Insider Guide to Hiking The Subway (Bottom-Up), Zion National Park

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The Subway is one of Zion National Park‘s geologic marvels — a curved, hollowed-out canyon reminiscent of a subway tunnel. When the light is right, the “tunnel” emits a warm, ethereal glow. A series of cascading pools, exquisitely sculpted into the bedrock, add to the remote alcove’s mystical allure.

To get to The Subway, you’ll need to descend a steep canyon, then hike three to five hours alongside the Left Fork of North Creek. The rugged trail, which is faint in places, has multiple river crossings.

This is a long, challenging hike, but the payoff is one of Utah’s most enchanting destinations.

Note: due to The Subway’s immense popularity, you’ll need a permit to hike the trail (see below).

The Subway Trail Facts

Rating: Strenuous
Hiking Time: 6–10 hours
Distance: 9 miles, round-trip
Elevation Change: 1,000 feet

Zion National Park requires all visitors to The Subway to have permits.

Subway Hiking Permits

The park service allocates 60 Subway permits a day, most of which are granted through a lottery three months in advance. A lottery for the remaining permits is open seven to two days in advance. Visit Zion’s Subway permit page to learn more about the process.

Note: The Subway top-down route (which also requires a permit) involves technical canyoneering.

Hiking to The Subway involves multiple river crossings over the Left Fork of North Creek. I highly recommend closed-toe water shoes and hiking poles.

The Subway Trailhead

The Left Fork (Subway) trailhead is located off Kolob Reservoir Road, 8.3 miles north of the junction with Route 9 in the town of Virgin. From the parking area, the trail drops through a piñon-juniper forest as it approaches the rim of Great West Canyon. The route is fairly obvious, but a sandy wash littered with footprints sometimes lures hikers off trail.

Trail Description

Canyon Rim (0.5 Miles) 

From the canyon rim, it’s a steep hike down to the Left Fork of North Creek. The steep trail is often interspaced with log steps, but in places the red dirt is loose and crumbly. Use great caution at sections near dropoffs. Hiking poles are helpful.

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Junction with Left Fork of North Creek (1 Mile) 

This junction is hard to miss on the way down but easy to miss on the way back. Scan your surroundings and take a strong mental note. Even better, take a photo with your phone for later reference.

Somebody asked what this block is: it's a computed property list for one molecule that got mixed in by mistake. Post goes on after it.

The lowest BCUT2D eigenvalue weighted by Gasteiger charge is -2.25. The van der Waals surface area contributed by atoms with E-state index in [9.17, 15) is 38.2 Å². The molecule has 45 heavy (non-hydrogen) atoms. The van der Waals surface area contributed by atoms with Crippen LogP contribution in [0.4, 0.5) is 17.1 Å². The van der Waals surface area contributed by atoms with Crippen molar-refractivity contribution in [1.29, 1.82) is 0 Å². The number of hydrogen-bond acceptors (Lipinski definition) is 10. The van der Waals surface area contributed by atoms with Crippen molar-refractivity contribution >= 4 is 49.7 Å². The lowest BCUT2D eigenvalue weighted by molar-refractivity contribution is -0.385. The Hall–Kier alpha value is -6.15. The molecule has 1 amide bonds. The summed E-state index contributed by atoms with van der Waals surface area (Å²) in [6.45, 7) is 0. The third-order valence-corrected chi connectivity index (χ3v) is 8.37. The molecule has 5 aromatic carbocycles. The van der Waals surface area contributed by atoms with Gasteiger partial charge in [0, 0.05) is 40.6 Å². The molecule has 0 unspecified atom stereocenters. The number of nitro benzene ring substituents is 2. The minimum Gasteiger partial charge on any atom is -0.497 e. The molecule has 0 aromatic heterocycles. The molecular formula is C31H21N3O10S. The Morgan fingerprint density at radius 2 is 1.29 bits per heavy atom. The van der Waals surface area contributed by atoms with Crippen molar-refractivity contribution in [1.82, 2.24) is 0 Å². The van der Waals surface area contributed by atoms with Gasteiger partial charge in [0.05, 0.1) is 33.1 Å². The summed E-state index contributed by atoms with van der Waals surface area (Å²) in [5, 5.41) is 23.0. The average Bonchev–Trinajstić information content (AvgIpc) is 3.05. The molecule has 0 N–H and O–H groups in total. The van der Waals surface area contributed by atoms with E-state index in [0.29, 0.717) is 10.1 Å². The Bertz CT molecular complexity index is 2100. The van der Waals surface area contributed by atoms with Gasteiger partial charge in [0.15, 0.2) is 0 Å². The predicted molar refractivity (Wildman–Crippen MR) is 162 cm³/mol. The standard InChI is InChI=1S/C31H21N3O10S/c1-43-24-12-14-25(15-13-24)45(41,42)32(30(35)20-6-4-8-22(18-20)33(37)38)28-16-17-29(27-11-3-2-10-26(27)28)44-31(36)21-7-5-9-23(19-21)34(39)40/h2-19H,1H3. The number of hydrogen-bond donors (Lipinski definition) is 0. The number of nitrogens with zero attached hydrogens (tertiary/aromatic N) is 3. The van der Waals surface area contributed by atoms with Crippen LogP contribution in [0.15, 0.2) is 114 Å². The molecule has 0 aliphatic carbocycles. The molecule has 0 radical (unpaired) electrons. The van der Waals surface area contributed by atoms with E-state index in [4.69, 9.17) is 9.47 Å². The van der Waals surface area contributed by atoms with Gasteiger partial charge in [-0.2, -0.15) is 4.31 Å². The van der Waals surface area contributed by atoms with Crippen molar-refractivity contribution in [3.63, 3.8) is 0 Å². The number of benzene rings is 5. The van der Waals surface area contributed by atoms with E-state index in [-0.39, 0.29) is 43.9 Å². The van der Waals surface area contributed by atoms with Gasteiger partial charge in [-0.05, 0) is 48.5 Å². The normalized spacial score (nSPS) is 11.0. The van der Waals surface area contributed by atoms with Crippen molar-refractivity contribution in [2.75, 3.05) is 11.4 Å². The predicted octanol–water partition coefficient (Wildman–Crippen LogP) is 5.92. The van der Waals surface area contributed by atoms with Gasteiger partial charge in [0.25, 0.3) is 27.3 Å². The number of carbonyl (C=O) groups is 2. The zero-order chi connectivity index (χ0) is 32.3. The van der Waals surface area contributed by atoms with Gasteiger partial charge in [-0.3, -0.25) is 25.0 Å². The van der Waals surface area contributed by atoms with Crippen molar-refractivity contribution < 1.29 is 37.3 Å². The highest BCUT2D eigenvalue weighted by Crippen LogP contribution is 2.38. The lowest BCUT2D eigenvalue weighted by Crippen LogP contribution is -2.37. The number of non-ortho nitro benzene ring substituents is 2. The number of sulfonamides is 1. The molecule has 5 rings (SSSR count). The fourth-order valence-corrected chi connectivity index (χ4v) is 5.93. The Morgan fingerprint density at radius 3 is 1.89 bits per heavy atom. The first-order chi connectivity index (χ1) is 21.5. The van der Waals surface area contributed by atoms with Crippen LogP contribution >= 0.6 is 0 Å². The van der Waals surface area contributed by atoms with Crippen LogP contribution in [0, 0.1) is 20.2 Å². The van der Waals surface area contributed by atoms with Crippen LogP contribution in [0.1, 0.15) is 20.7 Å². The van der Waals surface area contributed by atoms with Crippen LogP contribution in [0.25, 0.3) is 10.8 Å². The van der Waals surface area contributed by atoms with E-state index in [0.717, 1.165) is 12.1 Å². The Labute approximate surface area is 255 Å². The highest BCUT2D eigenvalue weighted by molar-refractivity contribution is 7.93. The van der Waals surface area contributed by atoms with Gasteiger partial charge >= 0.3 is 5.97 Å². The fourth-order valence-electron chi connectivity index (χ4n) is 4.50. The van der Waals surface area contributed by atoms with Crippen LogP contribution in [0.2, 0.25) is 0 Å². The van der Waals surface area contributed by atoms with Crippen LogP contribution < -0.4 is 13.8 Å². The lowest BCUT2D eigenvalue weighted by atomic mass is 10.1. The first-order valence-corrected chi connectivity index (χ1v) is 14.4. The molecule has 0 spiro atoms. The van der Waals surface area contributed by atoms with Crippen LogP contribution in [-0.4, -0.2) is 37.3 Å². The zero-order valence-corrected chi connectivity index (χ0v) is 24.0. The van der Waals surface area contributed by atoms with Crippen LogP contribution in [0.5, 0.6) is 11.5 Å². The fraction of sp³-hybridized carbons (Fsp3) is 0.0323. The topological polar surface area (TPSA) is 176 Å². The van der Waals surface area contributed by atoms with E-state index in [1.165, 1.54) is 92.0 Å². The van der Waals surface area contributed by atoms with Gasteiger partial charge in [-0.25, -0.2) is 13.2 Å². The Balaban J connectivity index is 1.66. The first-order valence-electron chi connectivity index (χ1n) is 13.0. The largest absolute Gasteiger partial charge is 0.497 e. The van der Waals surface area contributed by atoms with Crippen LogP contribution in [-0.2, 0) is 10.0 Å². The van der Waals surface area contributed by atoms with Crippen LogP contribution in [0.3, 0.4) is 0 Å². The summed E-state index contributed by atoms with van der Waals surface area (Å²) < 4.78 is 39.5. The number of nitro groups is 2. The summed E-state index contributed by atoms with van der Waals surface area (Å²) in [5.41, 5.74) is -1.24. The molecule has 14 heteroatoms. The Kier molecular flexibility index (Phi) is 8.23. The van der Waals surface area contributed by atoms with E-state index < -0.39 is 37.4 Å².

From the junction, the trail parallels the river bank with some occasional stream crossings. Follow the well-traveled path, sometimes marked with cairns (small stone piles). If you get confused, don’t hesitate to backtrack to reorient yourself. Another option is strapping on water shoes and splashing upstream through the river.

En route to The Subway, you’ll pass several beautiful waterfalls and cascades. Be careful where you walk! The red rocks are extremely slippery.

Dinosaur Tracks (1.7 Miles) 

On the left (north) side of the river, two slabs of light-colored Kayenta Formation rock contain dinosaur footprints. The tracks probably belonged to a theropod, a three-toed dinosaur suborder that included velociraptors and Tyrannosaurus rex.

Red Waterfalls (4.3 Miles) 

Just before reaching The Subway, you’ll pass a dramatic series of waterfalls cascading over delicate layers of red rock. Most hikers, determined to reach the Subway, march right past them — which is a shame because they’re a worthy destination on their own. Take some time to enjoy the tranquil scenery.

The Subway pools, Zion National Park

The Subway (4.5 Miles) 

After rounding a sharp bend, the curved, streaked walls of The Subway appear. As you continue upstream, undulating walls envelop the canyon, nearly blocking out the sun. You are now inside the Subway. Cascading “potholes” shelter cold, clear pools a few feet deep. Watch your step! The floor of The Subway is often wet and slippery.

Deep pools eventually block further progress on foot, but swimmers can continue to a nice waterfall. Pass through the curtain of water to explore a hidden alcove known as the Waterfall Room.

You might encounter canyoneers rappelling into The Subway. These rugged adventurers dropped down from the canyon rim, which is an even more challenging way to visit The Subway.

Subway Photo Tips

Looking for the perfect Subway shot? The light shifts throughout the day, so it can sometimes be hard to take great photos. Check out Zion National Park: The Complete Guide for info on the best times to photograph The Subway.

Zion National Park: The Complete Guide

Discover the best of Zion National Park

The #1 Zion guidebook.